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MERGE Performance Extremely Slow in 4.x Due to Unexpectedly Large Node Scanning

jwillis
Node

I am finally upgrading from 3.5.14 to 4.4.11, and I'm running into some pretty significant performance issues in 4.4 when running the same queries with the same data as I have in 3.5. The issue seems to be with different query plans for MERGE statements, wherein 4.4 devises a query plan that begins with an extremely large AllNodesScan that I cannot debug for the life of me.

I have created around 28K (t:Trans) nodes and now need to create (p:Person) nodes from a subset of properties in those original Trans nodes. I have created indexes for prop1 and prop2, but I've also tried running with indexes on every property in Trans nodes and had the same issue, so I don't think a lack of indexing is to blame.

Here is the query I'm running:

MATCH(t:Trans)
WHERE t.prop2 IS NOT NULL
WITH t
MERGE (p:Person {cluster_id: t.prop2})
ON CREATE SET
    p.prop_a = t.prop3,
    p.prop_b = t.prop4,
    p.prop_c = t.prop5,
    p.prop_d = t.prop6,
    p.prop_e = t.prop7,
    p.prop_f = t.prop8,
    p.prop_g = t.prop9,
    p.prop_h = t.prop10,
    p.prop_i = t.prop11,
    p.prop_j = t.prop12,
    p.prop_k = t.prop13,
    p.prop_l = t.prop14,
    p.prop_m = t.prop15;

After running PROFILE on the above query in both versions, I can see that the execution plan in Neo4j 3.5 results in 1,007,473,423 total db hits, while the execution plan in Neo4j 4.4 results in 3,021,108,640 total db hits. This is with only 28,966 nodes in the graph — a much smaller subset of the actual data I need to work with, which is around 100K nodes and is large enough that this query is unusable. I'm not sure how such large db hits are happening with such a small data set — especially with the node scans for [t, p] which which happen before any p nodes even exist and there are only 28K t nodes.

Here is the execution plan in 3.5:

Screen Shot 2022-10-27 at 1.13.15 PM.png

 

Here is the execution plan in 4.4:

Screen Shot 2022-10-27 at 1.09.41 PM.png

 

Why are these query plans so different, and why is 4.4 choosing a query plan that performs several orders of magnitude slower than the one in 3.5? (For what it's worth, I've also tried this in 4.1 and have the same performance issue).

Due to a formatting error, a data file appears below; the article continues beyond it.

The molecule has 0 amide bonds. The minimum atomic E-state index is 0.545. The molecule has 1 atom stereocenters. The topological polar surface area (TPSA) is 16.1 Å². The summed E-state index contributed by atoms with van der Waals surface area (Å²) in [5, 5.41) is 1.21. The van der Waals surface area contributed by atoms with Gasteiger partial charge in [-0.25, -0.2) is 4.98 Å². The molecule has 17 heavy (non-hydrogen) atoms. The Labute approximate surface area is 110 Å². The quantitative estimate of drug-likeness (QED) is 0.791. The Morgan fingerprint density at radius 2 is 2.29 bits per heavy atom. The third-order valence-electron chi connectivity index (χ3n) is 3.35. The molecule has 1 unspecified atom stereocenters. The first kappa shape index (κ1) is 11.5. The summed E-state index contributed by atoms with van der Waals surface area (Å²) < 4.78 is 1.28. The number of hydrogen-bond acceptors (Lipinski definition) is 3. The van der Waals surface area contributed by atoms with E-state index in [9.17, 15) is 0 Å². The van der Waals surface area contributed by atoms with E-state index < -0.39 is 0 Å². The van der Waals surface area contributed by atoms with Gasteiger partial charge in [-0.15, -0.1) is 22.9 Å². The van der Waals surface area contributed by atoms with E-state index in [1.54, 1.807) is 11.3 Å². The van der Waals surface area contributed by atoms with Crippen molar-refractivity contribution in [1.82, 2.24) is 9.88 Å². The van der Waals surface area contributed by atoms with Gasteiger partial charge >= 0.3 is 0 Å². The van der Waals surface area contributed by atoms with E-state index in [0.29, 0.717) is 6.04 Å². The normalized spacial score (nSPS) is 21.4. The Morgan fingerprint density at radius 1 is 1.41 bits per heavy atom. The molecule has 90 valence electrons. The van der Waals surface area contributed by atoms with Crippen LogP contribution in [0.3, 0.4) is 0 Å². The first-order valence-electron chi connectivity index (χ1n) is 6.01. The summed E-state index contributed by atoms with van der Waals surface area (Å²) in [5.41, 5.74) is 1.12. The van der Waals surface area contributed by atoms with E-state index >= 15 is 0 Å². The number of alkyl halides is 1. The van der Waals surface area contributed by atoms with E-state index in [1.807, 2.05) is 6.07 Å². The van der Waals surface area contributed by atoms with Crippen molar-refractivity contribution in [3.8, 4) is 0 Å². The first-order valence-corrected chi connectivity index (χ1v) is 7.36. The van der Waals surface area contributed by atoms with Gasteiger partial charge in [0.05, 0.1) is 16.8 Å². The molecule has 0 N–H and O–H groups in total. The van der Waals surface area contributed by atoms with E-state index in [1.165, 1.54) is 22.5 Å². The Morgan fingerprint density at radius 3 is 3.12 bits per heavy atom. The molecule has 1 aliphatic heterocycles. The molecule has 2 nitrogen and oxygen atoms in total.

1 ACCEPTED SOLUTION

Cobra
Ninja
Ninja

Hello @jwillis 🙂

Do you have a unique constraint on Person nodes for the cluster_id property?

Moreover, you should use apoc.periodic.iterate() procedure to create these nodes.

Regards,
Cobra

View solution in original post

3 REPLIES 3

Cobra
Ninja
Ninja

Hello @jwillis 🙂

Do you have a unique constraint on Person nodes for the cluster_id property?

Moreover, you should use apoc.periodic.iterate() procedure to create these nodes.

Regards,
Cobra

jwillis
Node

Hi @Cobra, thanks so much for your reply. My apologies on the delay in responding. In terms of the performance issue that brought me here, the unique constraint (as opposed to the index I was using) seems to have solved the issue. I'm looking into apoc.periodic.iterate() as well, but I think we'll end up implementing that in another sprint since the constraint solves the most pressing problem.

Just for my own understanding of cypher query performance, do you know why the query plan without the unique constraint involves an AllNodesScan of billions of rows at the outset? There's got to be some kind of cardinality issue, but I don't know where it is or why it's happening since it happens on the first step when p doesn't yet exist.

Hello, without a unique constraint, the database has to check if the node exists in the database before creating/updating it. With a unique constraint, the database doesn't have to do this check. In the end, without a unique constraint, the more nodes there are, the longer it will take because the label scan to be done will be bigger and bigger.